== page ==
But if salvation in Christ has priority over creation and the fall (i.e. some form of supralapsarianism), then that means that creation exists for Christ and His Cross. I’m with Duns Scotus who believed that the world was created for Christ’s incarnation. (Duns Scotus even insisted that the Son would have become man even if there hadn’t been a Fall.) In the words of a former national leader of the Apostolic Church:
Well before sin entered into creation, before the rebellion of Satan, and before the fall of man, there in the bosom of the Father, in the mystery of His will, in the womb of eternity - there was the Cross. The Death of our Lord on the Cross of Calvary was not an afterthought, but an essential part of that original plan and resolve of the Trinity. (W.R. Thomas, On Ephesians, p.68).
Now, you’ll notice that there aren’t any exegetical arguments here. The only verse I’ve mentioned is Deuteronomy 29:29 (which I’ll just reiterate here: ‘The secret things belong to the Lord our God, but those things which are revealed belong to us and to our children forever’). That’s because the Bible doesn’t tell us about an order to the Divine decrees, and hence we must not let ourselves be caught up in undue speculation on the matter. Neither infralapsarianism nor supralapsarianism (nor the rather different Lutheran articulation for that matter) is heresy. These are theological formulations rather than Scriptural teachings. (If I were Reformed, I might call them ‘good and necessary consequences’.) So don’t let these things be blown out of proportion. (That’s why I’m not even giving you numbered lists of the decrees.) It’s Christ and His Cross which are the essentials of God’s plan of salvation, not the order of the decrees.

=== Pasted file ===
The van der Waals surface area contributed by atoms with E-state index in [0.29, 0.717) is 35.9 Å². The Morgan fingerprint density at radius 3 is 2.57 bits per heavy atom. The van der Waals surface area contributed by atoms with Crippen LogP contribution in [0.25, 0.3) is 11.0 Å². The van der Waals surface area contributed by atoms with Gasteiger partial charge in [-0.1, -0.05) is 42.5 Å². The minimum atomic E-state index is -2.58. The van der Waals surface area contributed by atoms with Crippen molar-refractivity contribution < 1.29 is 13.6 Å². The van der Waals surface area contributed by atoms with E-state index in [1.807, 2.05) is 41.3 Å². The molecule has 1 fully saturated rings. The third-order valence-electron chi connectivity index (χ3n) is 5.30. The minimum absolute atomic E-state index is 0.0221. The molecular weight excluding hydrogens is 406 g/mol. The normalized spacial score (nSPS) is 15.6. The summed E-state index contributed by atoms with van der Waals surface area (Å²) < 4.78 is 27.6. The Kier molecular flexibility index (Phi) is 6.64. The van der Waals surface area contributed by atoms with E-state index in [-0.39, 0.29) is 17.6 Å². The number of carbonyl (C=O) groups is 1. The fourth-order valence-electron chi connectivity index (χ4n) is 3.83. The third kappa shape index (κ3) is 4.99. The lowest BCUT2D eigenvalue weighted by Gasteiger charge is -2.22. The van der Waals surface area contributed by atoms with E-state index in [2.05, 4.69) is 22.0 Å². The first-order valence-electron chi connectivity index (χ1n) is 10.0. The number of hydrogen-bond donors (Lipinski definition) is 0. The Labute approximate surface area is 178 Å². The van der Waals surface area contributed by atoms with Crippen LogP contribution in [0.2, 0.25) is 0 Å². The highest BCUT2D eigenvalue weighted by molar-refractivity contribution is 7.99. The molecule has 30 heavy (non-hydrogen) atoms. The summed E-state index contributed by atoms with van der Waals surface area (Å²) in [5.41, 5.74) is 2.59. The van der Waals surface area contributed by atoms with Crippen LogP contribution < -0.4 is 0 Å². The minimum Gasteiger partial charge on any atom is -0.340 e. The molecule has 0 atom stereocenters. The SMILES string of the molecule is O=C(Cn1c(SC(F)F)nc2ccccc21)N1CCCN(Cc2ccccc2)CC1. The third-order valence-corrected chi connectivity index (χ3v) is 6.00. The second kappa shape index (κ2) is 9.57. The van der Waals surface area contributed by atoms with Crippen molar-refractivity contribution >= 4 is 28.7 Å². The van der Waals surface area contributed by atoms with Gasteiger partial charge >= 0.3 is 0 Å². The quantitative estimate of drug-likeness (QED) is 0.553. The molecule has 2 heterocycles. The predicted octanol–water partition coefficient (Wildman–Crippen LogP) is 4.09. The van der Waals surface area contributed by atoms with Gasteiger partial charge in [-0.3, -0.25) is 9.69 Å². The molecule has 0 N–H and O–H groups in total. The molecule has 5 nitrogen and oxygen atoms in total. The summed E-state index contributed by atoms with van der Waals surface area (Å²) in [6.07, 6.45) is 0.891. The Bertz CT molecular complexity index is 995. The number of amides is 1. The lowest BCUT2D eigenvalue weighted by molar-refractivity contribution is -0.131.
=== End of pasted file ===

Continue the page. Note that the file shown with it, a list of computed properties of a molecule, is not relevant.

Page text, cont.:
My supralapsarianism at the end of the day isn’t down to a speculative attempt to logically wrestle with 5 statements about how God saves. For me it comes down to the simple question of was the world created for Christ and His Cross? As W.R. Thomas put it, ‘The Body of Christ is the reason for the creation of the universe … In Creation we have the platform erected by God for the realization of the Eternal plan.’ (On Ephesians, p.65). If the Body of Christ is the reason for creation, then Christ and His Cross must come first.
P.S. Further proof for the shocking nature of my admission – the spellchecker has no problem with infralapsarianism but can’t handle supralapsarianism.